While the e-commerce revolution is disrupting many traditional brick-and-mortar retailers, there are still some "physical" retailers that continue to show solid growth. Two particularly promising investment opportunities in this vein are Nordstrom (NYSE: JWN ) and TJX (NYSE: TJX ) . Both companies are well positioned within their sectors, and see the rise of e-commerce as an opportunity rather than a threat.
Nordstrom: Service wins
Nordstrom sits in a privileged place relative to many brick-and-mortar retailers, insofar as most of its business consists of selling apparel and shoes. Since customers usually want to try on clothing before making a purchase decision, online competitors cannot serve the market as well as brick-and-mortar stores.
Moreover, Nordstrom is known for its exceptional customer service. Employees try to make personal connections with customers and the company prides itself on a "customer is always right" mentality. This is critical, because as an upscale department store it caters to a wealthy clientele who expect superior service.
Nordstrom is a great investment opportunity because the company has plenty of room to grow and is pursuing expansion opportunities. The company is planning to enter the Canadian market with five new stores set to open between 2014 and 2016. It will also open several full-line stores in the U.S. in the next five years, most notably a Manhattan flagship location set to open in 2018.
However, the biggest opportunity for Nordstrom is the growth of its "Rack" off-price business. As of earlier this month, the company operated 127 Rack stores, but management plans to open another 14 this year and reach a total of more than 230 Nordstrom Rack stores by the end of 2016. Rack stores do not require nearly as much up-front investment as full-line stores, and therefore offer a very high return on invested capital, which is why Nordstrom is focusing on this growth opportunity.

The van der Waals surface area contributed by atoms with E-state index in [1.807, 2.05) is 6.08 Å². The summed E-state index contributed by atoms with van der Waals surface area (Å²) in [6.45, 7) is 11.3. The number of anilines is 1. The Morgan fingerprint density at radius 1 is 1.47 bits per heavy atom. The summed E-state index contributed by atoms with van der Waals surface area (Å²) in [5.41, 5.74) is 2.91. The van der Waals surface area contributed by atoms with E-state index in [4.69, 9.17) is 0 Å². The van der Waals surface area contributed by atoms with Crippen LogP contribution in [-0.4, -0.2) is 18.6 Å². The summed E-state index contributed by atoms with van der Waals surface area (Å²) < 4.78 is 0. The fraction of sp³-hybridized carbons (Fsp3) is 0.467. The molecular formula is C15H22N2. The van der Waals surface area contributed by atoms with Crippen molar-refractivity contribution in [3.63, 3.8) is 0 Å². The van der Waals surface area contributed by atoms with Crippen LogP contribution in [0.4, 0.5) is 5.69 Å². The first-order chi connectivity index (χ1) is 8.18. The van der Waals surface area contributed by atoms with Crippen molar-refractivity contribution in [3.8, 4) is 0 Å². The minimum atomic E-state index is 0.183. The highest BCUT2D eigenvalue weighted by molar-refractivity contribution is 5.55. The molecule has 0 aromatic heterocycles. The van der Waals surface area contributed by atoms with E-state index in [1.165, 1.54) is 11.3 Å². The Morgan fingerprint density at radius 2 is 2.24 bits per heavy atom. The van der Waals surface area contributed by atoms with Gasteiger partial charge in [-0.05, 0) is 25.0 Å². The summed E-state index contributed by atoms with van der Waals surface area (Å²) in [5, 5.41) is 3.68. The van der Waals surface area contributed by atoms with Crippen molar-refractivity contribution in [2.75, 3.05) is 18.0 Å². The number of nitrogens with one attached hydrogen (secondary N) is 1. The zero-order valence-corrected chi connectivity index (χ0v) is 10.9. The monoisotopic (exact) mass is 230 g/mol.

Lastly, the company is not ignoring the growth of e-commerce. Its direct business (which primarily consists of online sales) grew by 37% last year, following a 30% increase in 2011. Nordstrom thus has great growth opportunities in both brick-and-mortar and e-commerce. With shares trading for just 16.5 times earnings, it's a great investment opportunity.
TJX: Price also wins
One of the other great retail investment opportunities out there is TJX, the parent company of stores like T.J. Maxx, Marshalls, and HomeGoods. Like Nordstrom, TJX primarily sells apparel, which limits the effectiveness of online competition. However, whereas Nordstrom differentiates itself based on service, TJX focuses on price leadership, by offering department-store closeouts at affordable prices.
TJX is able to provide extraordinary value to customers because it turns over inventory at a high rate, has a relatively inexpensive real estate footprint, and thereby minimizes selling costs. Whereas SG&A costs reach 25% to 35% of sales at most department stores, SG&A totaled just 16.4% of sales last year for TJX. This allowed the company to achieve a pre-tax margin of 11.9% on gross margin of just 28.4% (well below the 40% level frequently seen at department stores).
TJX's low overhead business model creates strong returns for investors. The company's return on assets of 21.5% and return on equity of 54.7% are both well ahead of peers. Moreover, even e-commerce leaders like Amazon.com cannot beat TJX's prices due to the latter's low overhead.
TJX already has over 3,000 stores worldwide, but CEO Carol Meyrowitz is confident that additional opportunities abound. She sees the potential to grow the store base by at least 50%, while also creating an e-commerce offering. Meanwhile, the company has been able to return plenty of cash to shareholders through dividends and share buybacks. In light of its strong growth profile, TJX seems like a great investment opportunity at its recent price of 19 times trailing earnings.
Foolish bottom line
While e-commerce will continue to gain share from brick-and-mortar retail over time, there are still some solid investment opportunities available among traditional retailers. Nordstrom and TJX each offer great value to consumers in their own way: through service leadership at Nordstrom and through price leadership at TJX. They each have plenty of growth opportunities available and trade at very reasonable valuations. Both of these investment opportunities are likely to pay off for long-term investors.
Meanwhile, the retail space as a whole is in the midst of the biggest paradigm shift since mail order took off at the turn of last century. Only those most forward-looking and capable companies will survive, and they'll handsomely reward those investors who understand the landscape. You can read about the 3 Companies Ready to Rule Retail in The Motley Fool's special report. Uncovering these top picks is free today; just click here to read more.